We have been pondering what life will look like in retirement for a while now, planning, saving, dreaming of an idyllic place we will call home for at least half the year. A simple, affordable home base where we keep our "stuff" and return to in between our travel forays.
We've considered charming Caribbean locales and gorgeous places in the Far East.
But there is a spot in Europe that has become an emerging contender for many and might be well worth consideration for those of you thinking about that ex-pat retirement stage in your lives.
Greece is positioning itself to be Europe's ideal destination for those who want to live abroad, according to InternationalLiving.com. In addition to offering warm weather in all seasons and easy low-cost living, the country is offering a new digital nomad visa that will make it easier for people working remotely to stay for extended periods and even gain citizenship and a Greek passport.
Greece offers an enthralling mixture of sun-splashed islands, towering mountains, vibrant cities and fascinating opportunities to explore history and culture. Wrapped in the warm embrace of the Aegean Sea, it is a vibrant and welcoming place, offering great value for North American expats. A couple could live comfortably there for as little as $2,000 a month, according to International Living.
"We've seen a sharp uptick in online traffic to our Greece content in 2021, with the overall traffic to our Greece pages up 41 percent in the first three months of 2021, when compared to the last period (October to December) of 2020," says Jennifer Stevens, executive editor of International Living.
"The appetite for on-the-ground Greece intel has increased, and we're happy to see that because this is a nation that can make good sense for all sorts of expats -- younger, older, full-time or part-time.
"If you like the idea of a travel-rich life in Europe, Greece could make a very good base."
The borders in Greece are open (as of May 14, 2021) to international travelers who show proof of vaccination, Covid-19 antibodies or a negative test result taken within 72 hours of departure.
Greece offers expats an affordable and comfortable living in the sun. After 15 years in San Francisco where she worked as a certified public accountant, Lynn Roulo moved to Greece with her dog, two cats and one suitcase.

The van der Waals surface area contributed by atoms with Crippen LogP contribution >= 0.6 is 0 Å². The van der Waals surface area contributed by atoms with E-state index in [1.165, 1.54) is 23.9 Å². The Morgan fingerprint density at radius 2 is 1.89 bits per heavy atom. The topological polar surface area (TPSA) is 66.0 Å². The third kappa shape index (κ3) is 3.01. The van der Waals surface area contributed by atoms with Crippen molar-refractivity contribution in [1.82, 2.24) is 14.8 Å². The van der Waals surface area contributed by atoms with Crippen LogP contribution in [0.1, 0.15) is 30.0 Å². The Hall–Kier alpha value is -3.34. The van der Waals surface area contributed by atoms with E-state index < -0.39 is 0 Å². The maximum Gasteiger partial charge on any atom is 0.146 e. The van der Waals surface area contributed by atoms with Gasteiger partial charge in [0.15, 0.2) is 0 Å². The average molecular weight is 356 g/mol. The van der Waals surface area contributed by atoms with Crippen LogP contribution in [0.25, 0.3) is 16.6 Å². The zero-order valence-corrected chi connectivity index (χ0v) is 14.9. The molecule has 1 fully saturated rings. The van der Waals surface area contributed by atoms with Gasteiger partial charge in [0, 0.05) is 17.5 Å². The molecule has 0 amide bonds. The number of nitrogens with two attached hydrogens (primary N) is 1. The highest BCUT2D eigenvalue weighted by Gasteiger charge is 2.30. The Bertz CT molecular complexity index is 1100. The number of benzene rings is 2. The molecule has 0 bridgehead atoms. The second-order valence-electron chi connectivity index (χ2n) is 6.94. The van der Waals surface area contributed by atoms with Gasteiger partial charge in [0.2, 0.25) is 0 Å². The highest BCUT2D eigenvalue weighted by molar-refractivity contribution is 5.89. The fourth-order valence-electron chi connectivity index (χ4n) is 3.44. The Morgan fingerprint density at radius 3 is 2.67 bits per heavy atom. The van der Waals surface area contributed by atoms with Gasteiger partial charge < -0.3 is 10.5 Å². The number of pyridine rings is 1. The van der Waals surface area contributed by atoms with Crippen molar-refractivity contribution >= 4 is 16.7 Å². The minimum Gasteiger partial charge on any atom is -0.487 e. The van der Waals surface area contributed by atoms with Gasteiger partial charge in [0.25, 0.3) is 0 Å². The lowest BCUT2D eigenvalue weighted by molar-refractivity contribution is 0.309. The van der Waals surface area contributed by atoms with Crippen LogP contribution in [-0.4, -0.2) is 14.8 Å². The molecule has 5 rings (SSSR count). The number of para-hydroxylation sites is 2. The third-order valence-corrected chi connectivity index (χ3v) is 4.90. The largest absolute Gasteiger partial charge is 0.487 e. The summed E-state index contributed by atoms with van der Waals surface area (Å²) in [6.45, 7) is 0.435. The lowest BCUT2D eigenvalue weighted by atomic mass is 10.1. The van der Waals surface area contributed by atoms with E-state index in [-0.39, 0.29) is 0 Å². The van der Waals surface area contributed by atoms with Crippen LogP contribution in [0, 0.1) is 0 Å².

"I moved without a local job or a significant relationship waiting for me in Athens, so it was a big step into the unknown," Roulo says. "But it didn't feel scary or anxiety-provoking. The idea of moving and starting a fresh new life energized me. That was in 2012, and I still feel a sense of excitement that I get to live here.
"When I moved from San Francisco to Athens, I was pleasantly shocked to learn I could rent a comfortable 70-meter apartment with a modern bathroom and kitchen, as well as a huge private roof deck with a view of the Parthenon for less money than it would have cost me to rent a studio basement apartment in the worst neighborhood in San Francisco.
"Greece is a great choice for expats because of its amazing weather, hospitable people, its relatively low cost of living and its location, giving visitors easy access to travel to a wide range of other countries. You can go to London or Lebanon for a long weekend."
Greece already has in place a Golden Visa, (effectively an investment visa) which grants long-term residence -- with a path to citizenship and a passport -- to people who make an investment in real estate valued at EUR250,000 (roughly $300,000) or more. That's about half the investment threshold required for a similar visa in places like Portugal or Italy where the necessary investment is closer to $600,000.
Most exciting, though, is a new visa aimed at attracting digital nomads, set to come online soon, the editors at International Living report. This visa makes good sense for a person who has the flexibility to work remotely and likes the idea of a sunny European base.